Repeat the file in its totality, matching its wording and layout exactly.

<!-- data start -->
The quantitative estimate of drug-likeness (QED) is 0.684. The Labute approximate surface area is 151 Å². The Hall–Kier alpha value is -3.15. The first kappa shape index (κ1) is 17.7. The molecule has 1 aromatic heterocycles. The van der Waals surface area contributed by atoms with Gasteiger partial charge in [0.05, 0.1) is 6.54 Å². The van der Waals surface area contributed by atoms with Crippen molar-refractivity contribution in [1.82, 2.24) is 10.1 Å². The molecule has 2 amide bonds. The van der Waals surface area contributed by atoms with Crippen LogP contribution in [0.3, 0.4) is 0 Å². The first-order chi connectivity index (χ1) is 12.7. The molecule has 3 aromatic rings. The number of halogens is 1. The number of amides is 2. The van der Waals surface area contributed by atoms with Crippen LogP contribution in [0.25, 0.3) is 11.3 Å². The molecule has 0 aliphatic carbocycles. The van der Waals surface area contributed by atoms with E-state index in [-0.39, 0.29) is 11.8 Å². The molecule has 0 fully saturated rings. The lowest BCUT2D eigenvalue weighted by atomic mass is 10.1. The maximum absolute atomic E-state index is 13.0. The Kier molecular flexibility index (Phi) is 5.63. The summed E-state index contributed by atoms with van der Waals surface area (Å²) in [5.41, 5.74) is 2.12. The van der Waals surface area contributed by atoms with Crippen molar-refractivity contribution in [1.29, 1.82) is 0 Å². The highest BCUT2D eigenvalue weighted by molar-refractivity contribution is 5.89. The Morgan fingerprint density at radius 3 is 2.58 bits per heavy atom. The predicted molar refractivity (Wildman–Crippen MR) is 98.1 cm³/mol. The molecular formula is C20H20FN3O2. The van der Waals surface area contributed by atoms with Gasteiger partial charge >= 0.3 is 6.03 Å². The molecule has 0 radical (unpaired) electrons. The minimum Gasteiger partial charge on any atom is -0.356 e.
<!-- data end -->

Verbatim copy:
The quantitative estimate of drug-likeness (QED) is 0.684. The Labute approximate surface area is 151 Å². The Hall–Kier alpha value is -3.15. The first kappa shape index (κ1) is 17.7. The molecule has 1 aromatic heterocycles. The van der Waals surface area contributed by atoms with Gasteiger partial charge in [0.05, 0.1) is 6.54 Å². The van der Waals surface area contributed by atoms with Crippen molar-refractivity contribution in [1.82, 2.24) is 10.1 Å². The molecule has 2 amide bonds. The van der Waals surface area contributed by atoms with Crippen LogP contribution in [0.3, 0.4) is 0 Å². The first-order chi connectivity index (χ1) is 12.7. The molecule has 3 aromatic rings. The number of halogens is 1. The number of amides is 2. The van der Waals surface area contributed by atoms with Crippen LogP contribution in [0.25, 0.3) is 11.3 Å². The molecule has 0 aliphatic carbocycles. The van der Waals surface area contributed by atoms with E-state index in [-0.39, 0.29) is 11.8 Å². The molecule has 0 fully saturated rings. The lowest BCUT2D eigenvalue weighted by atomic mass is 10.1. The maximum absolute atomic E-state index is 13.0. The Kier molecular flexibility index (Phi) is 5.63. The summed E-state index contributed by atoms with van der Waals surface area (Å²) in [5.41, 5.74) is 2.12. The van der Waals surface area contributed by atoms with Crippen molar-refractivity contribution in [1.29, 1.82) is 0 Å². The highest BCUT2D eigenvalue weighted by molar-refractivity contribution is 5.89. The Morgan fingerprint density at radius 3 is 2.58 bits per heavy atom. The predicted molar refractivity (Wildman–Crippen MR) is 98.1 cm³/mol. The molecular formula is C20H20FN3O2. The van der Waals surface area contributed by atoms with Gasteiger partial charge >= 0.3 is 6.03 Å². The molecule has 0 radical (unpaired) electrons. The minimum Gasteiger partial charge on any atom is -0.356 e.